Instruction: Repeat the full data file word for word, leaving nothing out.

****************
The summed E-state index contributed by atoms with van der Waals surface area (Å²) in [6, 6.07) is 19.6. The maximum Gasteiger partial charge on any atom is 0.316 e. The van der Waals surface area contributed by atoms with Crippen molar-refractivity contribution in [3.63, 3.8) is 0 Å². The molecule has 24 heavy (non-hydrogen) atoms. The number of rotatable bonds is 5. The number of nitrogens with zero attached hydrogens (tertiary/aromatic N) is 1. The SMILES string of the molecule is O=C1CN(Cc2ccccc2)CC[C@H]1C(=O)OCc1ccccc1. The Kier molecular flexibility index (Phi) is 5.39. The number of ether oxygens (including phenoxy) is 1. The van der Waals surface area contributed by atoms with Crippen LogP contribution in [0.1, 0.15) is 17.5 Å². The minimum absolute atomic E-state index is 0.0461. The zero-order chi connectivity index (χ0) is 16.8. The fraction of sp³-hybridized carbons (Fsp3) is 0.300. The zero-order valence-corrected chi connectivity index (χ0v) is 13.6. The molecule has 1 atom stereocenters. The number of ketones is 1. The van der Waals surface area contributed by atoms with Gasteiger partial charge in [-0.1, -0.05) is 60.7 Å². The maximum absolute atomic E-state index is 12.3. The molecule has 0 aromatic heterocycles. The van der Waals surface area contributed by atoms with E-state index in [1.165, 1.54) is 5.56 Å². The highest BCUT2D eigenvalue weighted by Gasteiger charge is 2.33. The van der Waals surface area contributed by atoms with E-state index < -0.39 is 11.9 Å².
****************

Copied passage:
The summed E-state index contributed by atoms with van der Waals surface area (Å²) in [6, 6.07) is 19.6. The maximum Gasteiger partial charge on any atom is 0.316 e. The van der Waals surface area contributed by atoms with Crippen molar-refractivity contribution in [3.63, 3.8) is 0 Å². The molecule has 24 heavy (non-hydrogen) atoms. The number of rotatable bonds is 5. The number of nitrogens with zero attached hydrogens (tertiary/aromatic N) is 1. The SMILES string of the molecule is O=C1CN(Cc2ccccc2)CC[C@H]1C(=O)OCc1ccccc1. The Kier molecular flexibility index (Phi) is 5.39. The number of ether oxygens (including phenoxy) is 1. The van der Waals surface area contributed by atoms with Crippen LogP contribution in [0.1, 0.15) is 17.5 Å². The minimum absolute atomic E-state index is 0.0461. The zero-order chi connectivity index (χ0) is 16.8. The fraction of sp³-hybridized carbons (Fsp3) is 0.300. The zero-order valence-corrected chi connectivity index (χ0v) is 13.6. The molecule has 1 atom stereocenters. The number of ketones is 1. The van der Waals surface area contributed by atoms with Gasteiger partial charge in [-0.1, -0.05) is 60.7 Å². The maximum absolute atomic E-state index is 12.3. The molecule has 0 aromatic heterocycles. The van der Waals surface area contributed by atoms with E-state index in [1.165, 1.54) is 5.56 Å². The highest BCUT2D eigenvalue weighted by Gasteiger charge is 2.33. The van der Waals surface area contributed by atoms with E-state index < -0.39 is 11.9 Å².